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Government // Cybersecurity

NSA's Malware Heroics Questioned By Security Experts

NSA says it thwarted a nation state's BIOS-bricking malware plot, but info security and privacy experts say the agency is trying to snow the American public.

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The National Security Agency (NSA) helped foil a "nation state" that planned to launch a BIOS-bricking malware attack against the United States.

That claim was delivered Sunday night in an Inside the NSA segment on CBS's 60 Minutes that was partially filmed inside the intelligence agency's headquarters.

The agency, of course, is struggling to repair its image -- and stave off additional oversight or curtailing of its intelligence-gathering techniques -- since documents leaked by former agency contractor Edward Snowden revealed how the NSA has created a massive digital dragnet that's been intercepting millions of Americans' communications and related tracking data. Industry analysts have said that the fallout from those revelations could cost technology businesses billions in lost revenue over the next few years.

If a classic counterinsurgency tactic is to make a "hearts and minds" appeal to the public at large (rather than adversaries), that's what the NSA appeared to be doing via 60 Minutes, in part by arguing that its tactics are required to stop foreign nations that are intent on disrupting US systems.

[Presidential advisers say government cybersecurity isn't pretty. Learn Why Fed Cybersecurity Reboot Plan Fails To Convince.]

For example, Deborah Plunkett, the NSA's information assurance director -- described in the newscast as the official who directs cyberdefense -- told CBS correspondent John Miller that the agency had foiled a malware attack that would have corrupted the BIOS inside a PC, thus turning the machine into a brick. "One of our analysts actually saw that the nation state had the intention to develop and to deliver, to actually use this capability -- to destroy computers," Plunkett said. "This is the BIOS system which starts most computers. The attack would have been disguised as a request for a software update. If the user agreed, the virus would've infected the computer."

She added: "Think about the impact of that across the entire globe. It could literally take down the US economy."

But the NSA's detailing of a BIOS-attack plot that it supposedly foiled drew a tepid response from many information security professionals. For starters, that's because during the interview, Plunkett wasn't holding the type of BIOS she described -- which would be installed on a motherboard -- but rather a serial ATA controller BIOS, according to Robert David Graham, CEO of Errata Security.

In addition, nothing Plunkett said suggested that the alleged plot was anything more than script kiddies brainstorming up potential future attacks. Furthermore, the supposed plot can't be verified, based on the details that were provided, which included an unnamed NSA official pointing the finger at China. "Same as with #badbios, there's no question it's possible, whether it happened in this case, nobody knows," tweeted computer security researcher Dan Kaminsky.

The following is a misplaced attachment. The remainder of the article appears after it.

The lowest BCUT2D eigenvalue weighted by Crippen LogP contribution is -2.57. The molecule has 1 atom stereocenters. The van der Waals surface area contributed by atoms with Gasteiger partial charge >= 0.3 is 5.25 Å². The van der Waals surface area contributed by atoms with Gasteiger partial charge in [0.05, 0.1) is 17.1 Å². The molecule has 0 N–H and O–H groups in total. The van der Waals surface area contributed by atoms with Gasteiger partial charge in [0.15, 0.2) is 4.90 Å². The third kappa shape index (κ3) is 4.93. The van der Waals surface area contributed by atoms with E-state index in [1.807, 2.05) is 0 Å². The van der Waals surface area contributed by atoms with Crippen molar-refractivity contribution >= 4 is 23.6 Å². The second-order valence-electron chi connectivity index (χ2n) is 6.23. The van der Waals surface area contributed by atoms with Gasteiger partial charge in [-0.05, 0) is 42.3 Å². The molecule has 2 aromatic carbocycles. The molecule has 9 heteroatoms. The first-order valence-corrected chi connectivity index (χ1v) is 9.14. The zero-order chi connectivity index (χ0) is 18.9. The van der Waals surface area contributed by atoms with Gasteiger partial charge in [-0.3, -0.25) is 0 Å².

Other security professionals noted that BIOS-attacking malware isn't anything new, or really all that big of a threat. Perhaps the NSA simply couldn't come up with a scarier-sounding attack?

"We experts just aren't impressed. We know how viruses work, and see nothing special here. We know how stories get distorted. We know how paranoia makes minor things look scary," Errata Security's Graham said in a blog post. "If there were something momentous here, they would say so. But instead, they used techno mumbo jumbo to confuse the typical '60 Minutes' viewer into believing something that was never explicitly stated."

Stepping back from the BIOS plot, information security and privacy experts also criticized the entire 60 Minutes segment for failing to pose the "tough questions" promised by CBS correspondent Miller, who previously worked for both the Office of the Director of National Intelligence and the FBI.

As F-Secure chief research officer Mikko Hypponen summarized the segment via Twitter: "Turns out, NSA is doing an outstanding job and Snowden is the bad guy."

Gen. Keith Alexander

Miller's interviewees included NSA director Gen. Keith Alexander, who first approached CBS about doing the news segment. But Alexander relied on evasion and doublespeak when it came to addressing some of the NSA's more contentious practices, for example when responding to questions about whether the agency hacks into datacenters run by the likes of Google and Yahoo.

"We do target terrorist communications. And terrorists use communications from Google, from Yahoo, and from other service providers. So our objective is to collect those communications no matter where they are," Alexander said. "But we're not going into a facility or targeting Google as an entity or Yahoo as an entity. But we will collect those communications of terrorists that flow on that network."

A presidential commission is reportedly preparing to recommend that some of the NSA's mass data collection practices should be curtailed or stopped. But rather than advancing any nuanced arguments about how the NSA might respond to leading political, legal, and privacy criticisms, Alexander instead argued that the status quo should prevail. "My concern on that is [especially] what's going on in the Middle East, what you see going on in Syria, what we see going on-- Egypt, Libya, Iraq, it's much more unstable, the probability that a terrorist attack will occur is going up," he said. "And this is precisely the time that we should not step back from the tools that we've given our analysts to detect these types of attacks."